Tragic story yesterday of two employees that were run down yesterday at Children’s Hospital in Columbus. So why would Ohio law treat these two people – both injured in the same incident – differently from one another?
One of the men was unfortunately killed in the wreck, while the other survived. Ohio law places a limit or “cap” on the value of the injured man’s pain while not limiting the intangible losses to the family of the other. I thought that was up to the jury to decide, not the politicians?
Although you wouldn’t know from the weather this weekend, summer is actually upon us. That means every red-blooded American child is itching to get to the pool. As fun and relaxing as pools can be, keep in mind they can be quite dangerous, especially for kids.
Keep a couple of basic safety rules in mind when kids are around pools. Never leave kids alone, even for a second. Be careful around covered pools, pool drains, and pipes. And teach kids to swim before taking them to the pool to increase their skills and comfort level around open water.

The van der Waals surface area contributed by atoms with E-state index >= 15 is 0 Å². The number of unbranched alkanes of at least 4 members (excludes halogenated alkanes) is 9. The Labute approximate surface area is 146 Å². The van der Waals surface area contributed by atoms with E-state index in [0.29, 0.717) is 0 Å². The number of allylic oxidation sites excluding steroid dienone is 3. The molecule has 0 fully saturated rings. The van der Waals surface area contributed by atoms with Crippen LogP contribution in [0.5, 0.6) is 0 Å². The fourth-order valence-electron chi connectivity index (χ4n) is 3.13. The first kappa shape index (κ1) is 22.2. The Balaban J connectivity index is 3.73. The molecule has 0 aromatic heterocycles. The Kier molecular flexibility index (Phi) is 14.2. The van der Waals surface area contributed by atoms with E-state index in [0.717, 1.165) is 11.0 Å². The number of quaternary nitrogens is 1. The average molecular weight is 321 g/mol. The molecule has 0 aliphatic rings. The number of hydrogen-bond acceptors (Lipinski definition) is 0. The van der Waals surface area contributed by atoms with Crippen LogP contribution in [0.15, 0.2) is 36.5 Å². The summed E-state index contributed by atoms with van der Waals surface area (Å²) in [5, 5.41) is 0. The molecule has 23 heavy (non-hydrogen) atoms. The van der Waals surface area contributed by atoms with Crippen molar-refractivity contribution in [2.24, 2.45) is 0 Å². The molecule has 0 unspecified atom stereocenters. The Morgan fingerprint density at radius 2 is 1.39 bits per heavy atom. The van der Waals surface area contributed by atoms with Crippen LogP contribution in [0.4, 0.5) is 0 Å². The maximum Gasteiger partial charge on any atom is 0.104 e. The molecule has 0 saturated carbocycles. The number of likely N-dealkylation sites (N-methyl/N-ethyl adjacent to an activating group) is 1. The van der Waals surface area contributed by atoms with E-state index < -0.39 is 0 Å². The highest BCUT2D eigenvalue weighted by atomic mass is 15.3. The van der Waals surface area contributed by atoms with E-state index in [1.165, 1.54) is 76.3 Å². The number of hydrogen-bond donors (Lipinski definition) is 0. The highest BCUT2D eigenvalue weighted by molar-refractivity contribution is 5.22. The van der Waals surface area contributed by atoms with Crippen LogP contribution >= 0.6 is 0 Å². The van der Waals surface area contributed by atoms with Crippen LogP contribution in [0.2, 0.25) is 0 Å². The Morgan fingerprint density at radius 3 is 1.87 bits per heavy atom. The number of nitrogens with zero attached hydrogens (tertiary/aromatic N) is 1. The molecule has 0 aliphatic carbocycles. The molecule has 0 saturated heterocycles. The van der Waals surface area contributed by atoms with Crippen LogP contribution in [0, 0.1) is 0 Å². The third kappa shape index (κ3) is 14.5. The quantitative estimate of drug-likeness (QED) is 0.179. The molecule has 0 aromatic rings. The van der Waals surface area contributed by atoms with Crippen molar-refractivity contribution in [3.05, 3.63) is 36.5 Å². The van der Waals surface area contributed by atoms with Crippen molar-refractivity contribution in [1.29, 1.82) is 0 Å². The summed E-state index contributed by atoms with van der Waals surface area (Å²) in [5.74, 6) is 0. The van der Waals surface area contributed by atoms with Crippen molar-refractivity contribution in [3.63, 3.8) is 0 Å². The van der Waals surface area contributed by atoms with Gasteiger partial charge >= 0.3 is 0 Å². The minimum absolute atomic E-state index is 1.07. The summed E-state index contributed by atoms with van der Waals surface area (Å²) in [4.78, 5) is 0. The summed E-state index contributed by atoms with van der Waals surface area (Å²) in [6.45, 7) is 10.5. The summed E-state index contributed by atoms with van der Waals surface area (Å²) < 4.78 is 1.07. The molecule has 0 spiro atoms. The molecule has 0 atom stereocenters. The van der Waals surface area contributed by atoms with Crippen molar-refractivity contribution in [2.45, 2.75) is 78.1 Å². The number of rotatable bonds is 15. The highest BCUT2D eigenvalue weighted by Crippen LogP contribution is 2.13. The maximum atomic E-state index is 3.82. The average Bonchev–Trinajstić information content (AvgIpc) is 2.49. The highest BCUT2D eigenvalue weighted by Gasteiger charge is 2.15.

I saw this article this morning about a third tragic death down at Hocking Hills State Park. What a beautiful area, such sad events.
The tragedy of these incidents is only compounded by the fact that in Ohio, if families of victims wish to make a claim against the State for something it may have done wrong (whatever the facts may be), they face an uphill challenge. All cases against the State of Ohio must be filed in a special court called the Court of Claims, where the only cases that are heard are cases involving the state. The Judges are employees of the State, and there are usually no juries allowed. That is, the case is decided by the Judge – an employee of the State that is being sued. These and other special rules make claims against the State more difficult than if the same injuries were caused by a private individual.
What does this mean to you:
Injuries caused by the State versus injuries caused by a private party are treated quite differently under Ohio law. Check with an Ohio lawyer to find out the difference.